The Report recommended that the audit committee state that, in reliance on the review and discussions with management and the auditors, the audit committee "believes that the company's financial statements are fairly presented in conformity with Generally Accepted Accounting Principles (GAAP) in all material respects." The SEC's rule proposal is an improvement over the Committee's recommendation, which has been met with widespread concern. Holding audit committees responsible for a GAAP conclusion would have extended the audit committee's responsibilities beyond its oversight role and could have made the audit committee more vulnerable to shareholder litigation, notwithstanding the suggested "safe harbor".
The SEC's proposal would instead require that audit committees state whether, based on their review of the audited financial statements and their discussions with management and the independent auditors, "anything has come to the attention of the members of the audit committee that caused the audit committee to believe that the audited financial statements included in the company's Annual Report on Form 10-K for the year then ended contain an untrue statement of a material fact or omit to state a material fact necessary to make the statements made, in light of the circumstances under which they were made, not misleading." We believe that this proposal does not resolve the concerns about extending the audit committee responsibility beyond its oversight role.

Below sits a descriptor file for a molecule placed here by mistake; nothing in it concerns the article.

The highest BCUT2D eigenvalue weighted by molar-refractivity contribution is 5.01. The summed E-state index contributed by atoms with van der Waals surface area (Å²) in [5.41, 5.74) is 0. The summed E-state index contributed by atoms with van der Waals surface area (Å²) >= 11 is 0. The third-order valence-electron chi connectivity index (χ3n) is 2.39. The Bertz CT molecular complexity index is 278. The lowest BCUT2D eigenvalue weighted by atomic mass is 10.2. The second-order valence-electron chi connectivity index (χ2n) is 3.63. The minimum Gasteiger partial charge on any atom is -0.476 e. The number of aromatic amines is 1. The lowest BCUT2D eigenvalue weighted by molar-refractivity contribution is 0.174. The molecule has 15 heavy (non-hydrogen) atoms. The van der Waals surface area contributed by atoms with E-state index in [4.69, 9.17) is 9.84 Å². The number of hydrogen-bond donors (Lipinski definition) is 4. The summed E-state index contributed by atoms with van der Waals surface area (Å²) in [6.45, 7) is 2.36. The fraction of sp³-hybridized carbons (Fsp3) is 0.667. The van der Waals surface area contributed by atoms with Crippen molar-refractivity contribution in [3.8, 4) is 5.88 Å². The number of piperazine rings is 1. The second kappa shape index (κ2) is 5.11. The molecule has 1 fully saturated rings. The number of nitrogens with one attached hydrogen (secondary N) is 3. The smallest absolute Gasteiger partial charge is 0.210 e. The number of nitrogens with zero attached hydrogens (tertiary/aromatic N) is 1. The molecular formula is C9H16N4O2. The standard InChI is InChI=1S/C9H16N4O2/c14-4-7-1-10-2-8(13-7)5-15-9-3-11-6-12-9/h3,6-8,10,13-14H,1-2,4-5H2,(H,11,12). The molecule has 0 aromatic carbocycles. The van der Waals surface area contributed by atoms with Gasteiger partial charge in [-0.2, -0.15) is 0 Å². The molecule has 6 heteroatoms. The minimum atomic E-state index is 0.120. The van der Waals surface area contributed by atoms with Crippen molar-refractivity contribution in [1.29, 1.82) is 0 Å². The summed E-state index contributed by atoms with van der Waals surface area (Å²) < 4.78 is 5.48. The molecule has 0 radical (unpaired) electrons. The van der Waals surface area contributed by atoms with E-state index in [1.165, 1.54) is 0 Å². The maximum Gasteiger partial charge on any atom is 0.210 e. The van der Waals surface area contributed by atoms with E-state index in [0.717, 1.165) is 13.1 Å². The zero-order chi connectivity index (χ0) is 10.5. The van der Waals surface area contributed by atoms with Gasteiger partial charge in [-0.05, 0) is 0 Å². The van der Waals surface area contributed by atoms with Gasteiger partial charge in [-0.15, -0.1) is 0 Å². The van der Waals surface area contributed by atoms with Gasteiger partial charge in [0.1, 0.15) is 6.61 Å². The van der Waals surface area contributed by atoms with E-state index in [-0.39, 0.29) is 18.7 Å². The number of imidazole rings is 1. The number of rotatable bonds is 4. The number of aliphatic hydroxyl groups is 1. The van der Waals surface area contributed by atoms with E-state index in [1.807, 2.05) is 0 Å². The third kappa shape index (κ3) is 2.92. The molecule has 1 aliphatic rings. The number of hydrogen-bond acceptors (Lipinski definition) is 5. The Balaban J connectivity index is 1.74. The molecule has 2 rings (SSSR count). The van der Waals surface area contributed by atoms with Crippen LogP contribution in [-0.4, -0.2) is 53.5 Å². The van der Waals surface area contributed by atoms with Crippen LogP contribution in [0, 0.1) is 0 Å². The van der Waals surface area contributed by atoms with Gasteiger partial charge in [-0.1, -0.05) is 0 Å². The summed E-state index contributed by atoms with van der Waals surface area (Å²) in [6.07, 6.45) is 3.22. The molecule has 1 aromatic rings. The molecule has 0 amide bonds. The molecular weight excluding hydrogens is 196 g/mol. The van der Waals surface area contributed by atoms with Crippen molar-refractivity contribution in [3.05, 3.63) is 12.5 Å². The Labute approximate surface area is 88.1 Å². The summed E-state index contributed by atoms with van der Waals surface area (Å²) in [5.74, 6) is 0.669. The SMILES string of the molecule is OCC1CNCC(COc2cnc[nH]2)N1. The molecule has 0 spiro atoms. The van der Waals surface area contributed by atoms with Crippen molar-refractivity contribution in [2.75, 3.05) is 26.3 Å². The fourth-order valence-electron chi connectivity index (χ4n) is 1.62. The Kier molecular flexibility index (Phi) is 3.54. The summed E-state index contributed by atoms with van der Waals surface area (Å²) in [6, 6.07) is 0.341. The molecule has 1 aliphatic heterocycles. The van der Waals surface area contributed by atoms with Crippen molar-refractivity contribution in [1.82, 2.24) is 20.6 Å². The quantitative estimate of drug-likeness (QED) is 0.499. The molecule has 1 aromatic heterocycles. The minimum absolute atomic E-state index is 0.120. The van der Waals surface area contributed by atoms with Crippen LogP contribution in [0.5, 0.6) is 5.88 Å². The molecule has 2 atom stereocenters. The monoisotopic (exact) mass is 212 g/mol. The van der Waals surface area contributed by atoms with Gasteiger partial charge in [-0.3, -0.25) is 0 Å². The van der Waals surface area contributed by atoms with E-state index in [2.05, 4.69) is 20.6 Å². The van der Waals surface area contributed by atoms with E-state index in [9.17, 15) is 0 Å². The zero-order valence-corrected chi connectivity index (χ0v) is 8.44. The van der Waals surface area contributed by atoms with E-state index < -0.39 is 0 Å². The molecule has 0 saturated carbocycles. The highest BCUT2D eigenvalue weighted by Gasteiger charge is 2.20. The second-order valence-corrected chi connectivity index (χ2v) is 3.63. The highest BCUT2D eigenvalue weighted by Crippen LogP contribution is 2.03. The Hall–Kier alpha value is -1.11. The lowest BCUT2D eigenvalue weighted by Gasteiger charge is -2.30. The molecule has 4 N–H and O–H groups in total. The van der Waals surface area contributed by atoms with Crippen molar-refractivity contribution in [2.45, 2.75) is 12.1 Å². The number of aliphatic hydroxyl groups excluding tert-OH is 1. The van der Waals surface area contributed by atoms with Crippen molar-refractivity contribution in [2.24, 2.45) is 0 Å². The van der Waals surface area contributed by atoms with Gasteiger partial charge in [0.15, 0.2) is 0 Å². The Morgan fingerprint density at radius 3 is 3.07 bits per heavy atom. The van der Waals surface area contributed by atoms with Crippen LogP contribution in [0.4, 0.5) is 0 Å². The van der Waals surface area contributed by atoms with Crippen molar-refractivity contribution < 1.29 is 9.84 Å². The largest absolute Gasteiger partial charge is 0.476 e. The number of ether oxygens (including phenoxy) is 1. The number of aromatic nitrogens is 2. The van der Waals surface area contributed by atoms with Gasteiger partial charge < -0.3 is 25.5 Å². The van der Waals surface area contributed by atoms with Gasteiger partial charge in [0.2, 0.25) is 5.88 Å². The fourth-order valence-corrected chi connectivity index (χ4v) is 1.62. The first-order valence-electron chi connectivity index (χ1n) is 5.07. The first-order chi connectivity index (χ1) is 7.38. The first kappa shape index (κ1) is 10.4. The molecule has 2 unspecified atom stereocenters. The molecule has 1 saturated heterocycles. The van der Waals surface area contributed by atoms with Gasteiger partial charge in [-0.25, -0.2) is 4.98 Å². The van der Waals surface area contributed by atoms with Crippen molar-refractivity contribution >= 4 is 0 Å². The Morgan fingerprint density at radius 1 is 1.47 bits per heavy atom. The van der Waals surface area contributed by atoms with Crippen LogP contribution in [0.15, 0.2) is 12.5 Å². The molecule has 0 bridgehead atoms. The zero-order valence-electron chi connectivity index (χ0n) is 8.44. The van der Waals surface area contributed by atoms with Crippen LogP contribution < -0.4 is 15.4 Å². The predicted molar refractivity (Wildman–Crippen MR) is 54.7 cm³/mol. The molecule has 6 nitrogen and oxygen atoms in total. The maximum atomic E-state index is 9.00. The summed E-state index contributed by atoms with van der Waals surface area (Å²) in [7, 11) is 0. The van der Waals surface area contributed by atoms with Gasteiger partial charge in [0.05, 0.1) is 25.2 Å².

For example, a matter that later turns out to be a financial reporting problem may have been previously discussed with the audit committee albeit in another context and therefore the audit committee could be challenged whether anything came to their attention regarding the matter. Also, audit committee members during the year generally attend many meetings that include discussions and materials on a wide range of subjects. The assertion in the proposed report of the audit committee that no material fact has been omitted from the financial statements could run to all matters discussed and materials distributed to the audit committee even though the discussion did not focus on disclosure or materiality. This appears to be too broad of an assertion to be required of an independent director.